It doesn't.

There are plenty of things I've decided not to read or watch, or decided I didn't like for reasons pertaining to worldview, writing craft, and personal taste. But does it really do any good to argue with strangers on the internet about it? Not really.

I'm not saying to compromise your convictions. And I'm not saying not to talk about it to anyone either. If there's a good reason to have a civil, productive conversation with someone you actually know about it, by all means, do it. You might both come out of it with a new perspective, and pending the story, reasons, and audience, you might have a perfect opportunity to share the Gospel in a relevant, impactful, loving way. 

But if you're just yelling at people that they're stupid if they think X was a good movie, or that their kids are going to become devil worshippers if they let them read Y, then all you're really trying to do is pick a fight.

Let people have their preferences. And if you don't like it, you don't have to read/watch it.

There's another reason I think you don't really need to give any time or attention to movies and books that aren't very good. Think about this: How many mediocre movies have come out in the last decade that people are still talking about? Thought of any? I haven't. Because reality is, if the movie isn't very good, unless there's a big internet explosion over it, people tend to just forget about it. If no one cares, it usually ends there. If a movie bombs at the box office and does just as poorly in whatever the current equivalent of home video sales is, it's unlikely to get a sequel. If a TV show doesn't get good enough ratings for the advertisers, the network cancels it. If a book sells poorly, it goes out of print. 

On the other hand, rage views still count as views. Going to the movie to see how bad it is still results in a ticket sale. Buying a book and throwing it in the trash because you hated it that much is still a sale. And bad press is still press. You can't pay me to believe that no director has "leaked" something about a project known to trigger certain groups to get people talking about it and buying tickets to see if it's really what people say it is. It gets people talking, it gets people curious, it gets people watching. And that's all they really want. Because views/sales equal money, whatever the reason people are watching or buying.

Full disclosure: This post is largely prompted by the constant fighting in the Star Wars fandom and the months-long complaining over Rings of Power. And I don't think it's hard to figure out that I've liked some of what's come out of Disney Star Wars and some of it I haven't. And that I do like Lord of the Rings. But I've come to realize that not only do I not have to watch everything from franchises I like, I don't have to convince others that certain things are bad or not worth watching either. If they ask, sure, I'll say, but that doesn't mean I have to convince them of my point of view either.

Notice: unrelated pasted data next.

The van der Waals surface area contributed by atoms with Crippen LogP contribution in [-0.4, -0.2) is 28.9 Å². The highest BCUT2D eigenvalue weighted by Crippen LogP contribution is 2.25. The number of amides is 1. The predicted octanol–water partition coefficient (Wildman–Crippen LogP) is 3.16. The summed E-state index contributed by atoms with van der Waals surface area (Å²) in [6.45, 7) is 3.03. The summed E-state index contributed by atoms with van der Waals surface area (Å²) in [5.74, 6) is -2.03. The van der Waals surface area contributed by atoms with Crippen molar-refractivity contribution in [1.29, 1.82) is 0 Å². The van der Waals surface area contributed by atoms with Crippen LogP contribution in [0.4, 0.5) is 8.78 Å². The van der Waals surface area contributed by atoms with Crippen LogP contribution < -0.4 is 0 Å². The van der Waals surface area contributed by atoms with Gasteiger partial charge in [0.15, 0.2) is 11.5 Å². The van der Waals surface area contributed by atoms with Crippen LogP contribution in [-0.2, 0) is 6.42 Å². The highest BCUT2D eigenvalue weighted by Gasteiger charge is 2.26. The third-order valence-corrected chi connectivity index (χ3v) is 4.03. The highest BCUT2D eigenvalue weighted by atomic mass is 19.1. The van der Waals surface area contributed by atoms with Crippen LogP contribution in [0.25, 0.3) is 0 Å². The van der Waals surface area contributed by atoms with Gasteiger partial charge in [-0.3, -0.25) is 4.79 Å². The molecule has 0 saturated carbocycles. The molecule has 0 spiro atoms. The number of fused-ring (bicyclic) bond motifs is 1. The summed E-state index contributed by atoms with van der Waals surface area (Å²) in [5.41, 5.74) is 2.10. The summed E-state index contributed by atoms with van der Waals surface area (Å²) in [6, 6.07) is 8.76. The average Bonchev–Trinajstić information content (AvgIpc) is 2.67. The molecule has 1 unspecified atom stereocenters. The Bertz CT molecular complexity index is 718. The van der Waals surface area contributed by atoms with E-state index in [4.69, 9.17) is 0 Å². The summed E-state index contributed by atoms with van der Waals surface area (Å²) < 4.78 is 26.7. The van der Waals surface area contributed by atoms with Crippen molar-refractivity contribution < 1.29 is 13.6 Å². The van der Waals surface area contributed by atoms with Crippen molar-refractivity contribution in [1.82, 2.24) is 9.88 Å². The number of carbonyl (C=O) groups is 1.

I'm not watching Andor. I watched the trailer and it didn't excite me, so I decided not to bother. Is it good? I legitimately don't know. Will I change my mind later and decide to watch it after all? I also don't know. But it doesn't really matter. If you want to watch it, you can, and we don't have to try to convince each other that the other is wrong. And if you're not bothered that they pushed back Bad Batch season 2 from September 28 to January 4 the way I am, that's also okay. I can be disappointed and you can not care.

Same goes for Rings of Power. Is it good? I don't know, I've heard very mixed reviews. I'm not watching it myself because I don't care. Maybe I'll have to turn in my fantasy-lover card for admitting this, but I'm not what you would call a Tolkien fanatic. I love watching the Lord of the Rings movies and I prefer the extended edition to theatrical, I mostly enjoyed the books when I read them, and I think the music from the movies is amazing. But took me a year to read The Hobbit and Lord of the Rings back when I was a young teen, and I only started reading it because my mom made me. She convinced me to read The Hobbit by telling me Tolkien was friends with C.S. Lewis, and had to literally make me read Fellowship of the Ring until they got to Moria. Also, I totally missed the fact that Frodo went into the west at the end because my sisters were watching Up in the same room where I was reading, and I didn't get very far in The Silmarillion before I quit—that was over a decade ago and while I've since acquired my own copy I've yet to feel compelled to pick it back up. This is as much to say, I don't really care enough to have an opinion on Rings of Power. You can watch it or not watch it, like it or not like it, and we really don't have to argue about it. If you think you won't like it, you really don't have to watch it, and you don't have to convince people your position is the better one either. 

So if you don't like something, you don't have to read or watch it. If you get a little ways in and realize you don't care for it, you can stop and move on with your life. None of us really need to waste time and energy antagonizing each other over stories we do and don't like. It's not worth it, and it's only serving to add even more nastiness to an already sinful and fallen world. Let's not waste our limited time here on earth rage watching and picking fights about things that don't really matter. And above all,

"Be ye kind, one to another." —Ephesians 4:32a